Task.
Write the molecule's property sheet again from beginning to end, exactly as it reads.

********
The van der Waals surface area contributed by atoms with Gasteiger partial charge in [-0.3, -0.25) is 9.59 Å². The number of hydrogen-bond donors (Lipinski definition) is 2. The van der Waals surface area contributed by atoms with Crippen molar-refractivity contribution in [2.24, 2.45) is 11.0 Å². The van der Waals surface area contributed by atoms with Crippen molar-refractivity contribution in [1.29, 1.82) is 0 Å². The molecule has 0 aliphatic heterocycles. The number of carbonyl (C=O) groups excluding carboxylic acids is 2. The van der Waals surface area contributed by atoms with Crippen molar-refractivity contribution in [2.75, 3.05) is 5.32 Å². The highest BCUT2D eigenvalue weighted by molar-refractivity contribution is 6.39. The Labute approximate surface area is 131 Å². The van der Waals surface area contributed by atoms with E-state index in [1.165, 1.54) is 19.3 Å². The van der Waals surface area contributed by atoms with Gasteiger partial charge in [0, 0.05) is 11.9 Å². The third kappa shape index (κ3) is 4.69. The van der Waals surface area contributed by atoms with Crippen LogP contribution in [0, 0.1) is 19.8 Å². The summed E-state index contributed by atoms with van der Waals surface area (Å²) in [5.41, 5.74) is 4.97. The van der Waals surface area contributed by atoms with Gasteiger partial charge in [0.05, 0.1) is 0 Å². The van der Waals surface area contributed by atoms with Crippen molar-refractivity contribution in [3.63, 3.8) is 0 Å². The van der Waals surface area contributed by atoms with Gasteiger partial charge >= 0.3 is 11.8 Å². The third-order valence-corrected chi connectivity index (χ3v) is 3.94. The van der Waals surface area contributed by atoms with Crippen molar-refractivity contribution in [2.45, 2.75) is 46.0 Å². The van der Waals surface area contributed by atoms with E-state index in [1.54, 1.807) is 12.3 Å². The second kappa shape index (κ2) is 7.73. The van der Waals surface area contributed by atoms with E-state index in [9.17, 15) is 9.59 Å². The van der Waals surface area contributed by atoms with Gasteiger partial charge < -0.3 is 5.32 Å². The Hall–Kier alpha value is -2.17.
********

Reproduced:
The van der Waals surface area contributed by atoms with Gasteiger partial charge in [-0.3, -0.25) is 9.59 Å². The number of hydrogen-bond donors (Lipinski definition) is 2. The van der Waals surface area contributed by atoms with Crippen molar-refractivity contribution in [2.24, 2.45) is 11.0 Å². The van der Waals surface area contributed by atoms with Crippen molar-refractivity contribution in [1.29, 1.82) is 0 Å². The molecule has 0 aliphatic heterocycles. The number of carbonyl (C=O) groups excluding carboxylic acids is 2. The van der Waals surface area contributed by atoms with Crippen molar-refractivity contribution in [2.75, 3.05) is 5.32 Å². The highest BCUT2D eigenvalue weighted by molar-refractivity contribution is 6.39. The Labute approximate surface area is 131 Å². The van der Waals surface area contributed by atoms with E-state index in [1.165, 1.54) is 19.3 Å². The van der Waals surface area contributed by atoms with Gasteiger partial charge in [0, 0.05) is 11.9 Å². The third kappa shape index (κ3) is 4.69. The van der Waals surface area contributed by atoms with Crippen LogP contribution in [0, 0.1) is 19.8 Å². The summed E-state index contributed by atoms with van der Waals surface area (Å²) in [5.41, 5.74) is 4.97. The van der Waals surface area contributed by atoms with Gasteiger partial charge in [0.05, 0.1) is 0 Å². The van der Waals surface area contributed by atoms with Crippen molar-refractivity contribution in [3.63, 3.8) is 0 Å². The van der Waals surface area contributed by atoms with Gasteiger partial charge >= 0.3 is 11.8 Å². The third-order valence-corrected chi connectivity index (χ3v) is 3.94. The van der Waals surface area contributed by atoms with Crippen molar-refractivity contribution in [2.45, 2.75) is 46.0 Å². The van der Waals surface area contributed by atoms with E-state index in [1.54, 1.807) is 12.3 Å². The second kappa shape index (κ2) is 7.73. The van der Waals surface area contributed by atoms with E-state index in [9.17, 15) is 9.59 Å². The van der Waals surface area contributed by atoms with Gasteiger partial charge < -0.3 is 5.32 Å². The Hall–Kier alpha value is -2.17.